Physical Oceanography, Vol.
6, March, 2011 (Ukrainian Original No.
6, November–December, 2010)
INVESTIGATION OF THE OCEANIC CLOUDINESS ACCORDING TO THE DATA OF
SATELLITE OBSERVATIONS IN THE SPECTRAL RANGE 10.3–11.3 μm
N. A. Timofeev
The temperature of waters in the upper layer of the ocean and effective cloudiness (cloudiness with si-
multaneous indication of its amount and optical density) are important characteristics of the natural envi-
ronments. They determine the greenhouse effects and the energy of the ocean and atmosphere, and regu-
late climate. The satellite data on these characteristics enable one to reconstruct all components of the
radiation, heat, and water budgets in the ocean–atmosphere system and study their intra- and interannual
variations. We describe the procedures of evaluation of the effective cloudiness according to the sea-
surface temperature and the radiation temperature in the spectral range 10.3–11.3 μm. The development
of these investigations is connected with the advances in satellite hydrophysics: the satellite data become
more and more accurate, regular, and global.
According to the World Climate Research Program (WCRP) , the data on the radiation, heat, and water
budgets in the ocean–atmosphere system are used for the description of climate and in the development of new
methods of long-term weather forecasting. These investigations are especially urgent for the current period of
global warming of the climate  characterized by an increase in the positive anomalies of the surface air tem-
perature caused by the presence of excess amounts of greenhouse gases (formed as a result of combustion of the
fossil fuel) in the atmosphere. Since the mid-1980s, we observe a period of fundamental changes in the compo-
nents of global radiation budget
= (1 A
: the energy of the integral (over the spectrum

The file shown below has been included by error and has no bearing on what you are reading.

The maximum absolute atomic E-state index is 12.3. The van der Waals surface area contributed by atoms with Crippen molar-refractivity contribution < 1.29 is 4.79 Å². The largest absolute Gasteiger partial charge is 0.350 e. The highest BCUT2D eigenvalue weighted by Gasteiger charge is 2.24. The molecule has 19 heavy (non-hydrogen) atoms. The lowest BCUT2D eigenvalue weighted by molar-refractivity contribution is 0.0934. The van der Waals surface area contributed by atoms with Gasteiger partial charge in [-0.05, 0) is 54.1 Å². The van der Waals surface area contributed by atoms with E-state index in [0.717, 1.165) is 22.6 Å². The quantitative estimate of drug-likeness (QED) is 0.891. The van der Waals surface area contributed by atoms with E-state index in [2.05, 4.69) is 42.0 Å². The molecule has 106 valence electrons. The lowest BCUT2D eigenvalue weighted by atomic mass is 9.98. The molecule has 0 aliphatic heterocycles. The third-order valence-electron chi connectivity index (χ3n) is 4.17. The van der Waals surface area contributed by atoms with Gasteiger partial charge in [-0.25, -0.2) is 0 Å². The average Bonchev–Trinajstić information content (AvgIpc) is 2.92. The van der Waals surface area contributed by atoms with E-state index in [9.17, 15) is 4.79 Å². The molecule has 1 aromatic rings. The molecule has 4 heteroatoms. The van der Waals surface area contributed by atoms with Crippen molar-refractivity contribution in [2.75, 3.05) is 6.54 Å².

) long-wave radiation
[outgoing long-wave radiation (OLR)] increases in total by 15 W/m
and, at the same time, the intensity of short-wave (
) solar radiation
reflected into the
space [outgoing short-wave radiation (OSR)] decreases by 10 W/m
, which reveals changes in the transparency
of the atmosphere caused by the decrease in the concentration of aerosols and the presence of the additional an-
thropogenic (industrial) component in the greenhouse effect. The increase in the radiation “discharge”
into the outer space is a natural condition of the required defense of the planet against the elevation of
air temperature and a direct consequence of the observed global warming.
The last five decades are characterized by a trend of warming of waters of the World Ocean in the 0–1500-
m layer. Thus, as a result of thermal expansion, the level of water in the ocean increased by ~
0.01–0.02 m .
At present, the total trend of the global surface air temperature is equal to ~
0.7° per 100 yr . How-
ever, even the indicated relatively small increase in the global temperature is accompanied by a significant ele-
Marine Hydrophysical Institute, Ukrainian National Academy of Sciences, Sevastopol, Ukraine.
Translated from Morskoi Gidrofizicheskii Zhurnal, No.
58–77, November–December, 2010. Original article submitted April 29,
2009; revision submitted June 15, 2009.
0928–5105/11/2006–0451 © 2011 Springer Science+Business Media, Inc. 451